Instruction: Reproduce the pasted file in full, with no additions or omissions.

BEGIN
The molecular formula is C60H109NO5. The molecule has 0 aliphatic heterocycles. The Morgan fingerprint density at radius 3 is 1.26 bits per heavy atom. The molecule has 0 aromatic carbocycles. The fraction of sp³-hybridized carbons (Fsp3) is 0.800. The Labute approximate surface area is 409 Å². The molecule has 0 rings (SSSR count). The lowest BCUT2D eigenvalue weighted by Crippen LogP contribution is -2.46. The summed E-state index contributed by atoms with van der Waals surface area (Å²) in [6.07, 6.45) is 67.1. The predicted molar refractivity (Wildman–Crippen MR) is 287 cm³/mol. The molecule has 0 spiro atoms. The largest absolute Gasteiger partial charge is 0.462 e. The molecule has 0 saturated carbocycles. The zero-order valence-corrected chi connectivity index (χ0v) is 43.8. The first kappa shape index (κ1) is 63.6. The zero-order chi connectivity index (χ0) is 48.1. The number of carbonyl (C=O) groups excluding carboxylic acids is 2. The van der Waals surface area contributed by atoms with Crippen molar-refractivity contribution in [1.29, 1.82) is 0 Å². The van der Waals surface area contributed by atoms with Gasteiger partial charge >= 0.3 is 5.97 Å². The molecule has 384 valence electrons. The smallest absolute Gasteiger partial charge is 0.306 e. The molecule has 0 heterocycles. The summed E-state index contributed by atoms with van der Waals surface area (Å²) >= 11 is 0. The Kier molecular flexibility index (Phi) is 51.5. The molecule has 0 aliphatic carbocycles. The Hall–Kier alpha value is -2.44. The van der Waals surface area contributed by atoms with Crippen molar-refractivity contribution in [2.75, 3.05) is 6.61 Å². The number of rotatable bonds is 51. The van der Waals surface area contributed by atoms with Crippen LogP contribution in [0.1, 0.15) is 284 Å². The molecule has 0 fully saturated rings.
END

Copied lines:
The molecular formula is C60H109NO5. The molecule has 0 aliphatic heterocycles. The Morgan fingerprint density at radius 3 is 1.26 bits per heavy atom. The molecule has 0 aromatic carbocycles. The fraction of sp³-hybridized carbons (Fsp3) is 0.800. The Labute approximate surface area is 409 Å². The molecule has 0 rings (SSSR count). The lowest BCUT2D eigenvalue weighted by Crippen LogP contribution is -2.46. The summed E-state index contributed by atoms with van der Waals surface area (Å²) in [6.07, 6.45) is 67.1. The predicted molar refractivity (Wildman–Crippen MR) is 287 cm³/mol. The molecule has 0 spiro atoms. The largest absolute Gasteiger partial charge is 0.462 e. The molecule has 0 saturated carbocycles. The zero-order valence-corrected chi connectivity index (χ0v) is 43.8. The first kappa shape index (κ1) is 63.6. The zero-order chi connectivity index (χ0) is 48.1. The number of carbonyl (C=O) groups excluding carboxylic acids is 2. The van der Waals surface area contributed by atoms with Crippen molar-refractivity contribution in [1.29, 1.82) is 0 Å². The van der Waals surface area contributed by atoms with Gasteiger partial charge >= 0.3 is 5.97 Å². The molecule has 384 valence electrons. The smallest absolute Gasteiger partial charge is 0.306 e. The molecule has 0 heterocycles. The summed E-state index contributed by atoms with van der Waals surface area (Å²) >= 11 is 0. The Kier molecular flexibility index (Phi) is 51.5. The molecule has 0 aliphatic carbocycles. The Hall–Kier alpha value is -2.44. The van der Waals surface area contributed by atoms with Crippen molar-refractivity contribution in [2.75, 3.05) is 6.61 Å². The number of rotatable bonds is 51. The van der Waals surface area contributed by atoms with Crippen LogP contribution in [0.1, 0.15) is 284 Å². The molecule has 0 fully saturated rings.